Saudi businessmen have said that Egypt has responded positively to demands that their investments in the country be protected, reported Saudi paper Al-Eqtisadiah on Saturday.
Saudi investments in Egypt are estimated as being worth around US$12 billion, of which $4 billion worth are facing major problems, the paper said.
It quoted a Saudi businessman in Egypt as saying that during an upcoming meeting between the Saudi-Egyptian Business Council and the Egyptian People's Assembly speaker, the investors will list their grievances and the rights they have been deprived of without compensation since the Egyptian uprising began.
The source said the meeting must offer solutions satisfactory to both sides in order to prevent investors resorting to international arbitration.
A large community of around 700,000 Saudis live in Egypt.
According to the newspaper, Saudi investors in Egypt believe that their rights have been disregarded after the government revoked their contracts, considering them null and void.
Some Saudi companies in Egypt have been closed and seized by the government due to court rulings, said the paper.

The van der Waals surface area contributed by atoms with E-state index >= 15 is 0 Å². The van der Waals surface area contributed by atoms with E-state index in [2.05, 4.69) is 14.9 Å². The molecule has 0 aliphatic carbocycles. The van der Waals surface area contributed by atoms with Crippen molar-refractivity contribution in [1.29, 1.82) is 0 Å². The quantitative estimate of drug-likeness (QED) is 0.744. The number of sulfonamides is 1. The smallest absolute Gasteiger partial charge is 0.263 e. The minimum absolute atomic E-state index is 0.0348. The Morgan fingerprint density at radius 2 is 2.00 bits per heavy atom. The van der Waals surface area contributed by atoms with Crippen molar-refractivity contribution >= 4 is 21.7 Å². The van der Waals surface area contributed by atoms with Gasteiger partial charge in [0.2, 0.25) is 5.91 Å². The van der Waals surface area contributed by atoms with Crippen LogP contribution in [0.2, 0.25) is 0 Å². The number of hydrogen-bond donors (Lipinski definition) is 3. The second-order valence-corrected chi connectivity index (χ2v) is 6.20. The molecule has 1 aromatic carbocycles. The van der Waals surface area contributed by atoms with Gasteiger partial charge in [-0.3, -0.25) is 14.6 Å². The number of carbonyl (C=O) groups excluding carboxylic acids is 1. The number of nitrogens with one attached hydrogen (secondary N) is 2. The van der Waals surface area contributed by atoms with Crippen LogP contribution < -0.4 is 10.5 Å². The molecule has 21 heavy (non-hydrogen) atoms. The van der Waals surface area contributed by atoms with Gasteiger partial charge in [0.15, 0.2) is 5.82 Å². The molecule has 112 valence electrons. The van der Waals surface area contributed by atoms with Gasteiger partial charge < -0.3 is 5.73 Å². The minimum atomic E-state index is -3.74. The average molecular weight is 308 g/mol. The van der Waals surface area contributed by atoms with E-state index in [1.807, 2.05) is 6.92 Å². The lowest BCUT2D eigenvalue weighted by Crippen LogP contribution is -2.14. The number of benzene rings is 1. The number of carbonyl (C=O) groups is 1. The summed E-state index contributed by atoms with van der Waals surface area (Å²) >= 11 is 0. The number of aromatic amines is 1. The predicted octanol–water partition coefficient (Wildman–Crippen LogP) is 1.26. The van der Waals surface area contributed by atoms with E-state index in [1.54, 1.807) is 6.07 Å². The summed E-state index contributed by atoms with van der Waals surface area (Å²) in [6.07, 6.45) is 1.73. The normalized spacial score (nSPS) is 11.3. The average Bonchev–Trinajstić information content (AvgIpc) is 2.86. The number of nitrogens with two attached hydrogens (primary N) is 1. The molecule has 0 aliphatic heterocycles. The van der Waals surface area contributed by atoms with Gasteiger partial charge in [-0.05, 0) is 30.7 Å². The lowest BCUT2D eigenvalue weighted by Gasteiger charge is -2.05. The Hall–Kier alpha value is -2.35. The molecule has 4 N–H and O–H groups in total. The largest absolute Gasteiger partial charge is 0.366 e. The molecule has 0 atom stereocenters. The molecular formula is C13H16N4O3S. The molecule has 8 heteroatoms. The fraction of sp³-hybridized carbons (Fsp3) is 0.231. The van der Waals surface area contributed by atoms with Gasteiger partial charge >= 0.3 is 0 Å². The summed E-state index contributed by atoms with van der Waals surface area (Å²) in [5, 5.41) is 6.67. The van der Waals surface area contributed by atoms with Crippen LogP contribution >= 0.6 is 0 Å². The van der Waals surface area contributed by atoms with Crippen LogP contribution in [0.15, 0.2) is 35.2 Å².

The paper said that most Saudi investments are in retail, tourism, hotels, manufacturing and real estate, and that these are long-established projects that have significantly served the Egyptian economy.
Investors have demanded that the relevant authorities in Saudi Arabia help them protect their investments.
"Saudi Arabia has supported Egypt's economy at many difficult times, the latest of which was following the events of the Arab Spring, so it is important to maintain the Saudi investments that pumped and supported [economic] development for many years, and not seize [projects] unjustly," the source said.
The newspaper quoted Abdallah Dahlan, head of the Saudi-Egyptian Business Council, as saying that there are issues that need to be discussed, such as the suspension of land privatization, tourism investments and industrial investments.
"There are about 1,400 plants in Egypt that have had their work suspended or their production rates decreased, and this is expected under the circumstances experienced by the country," Dahlan said.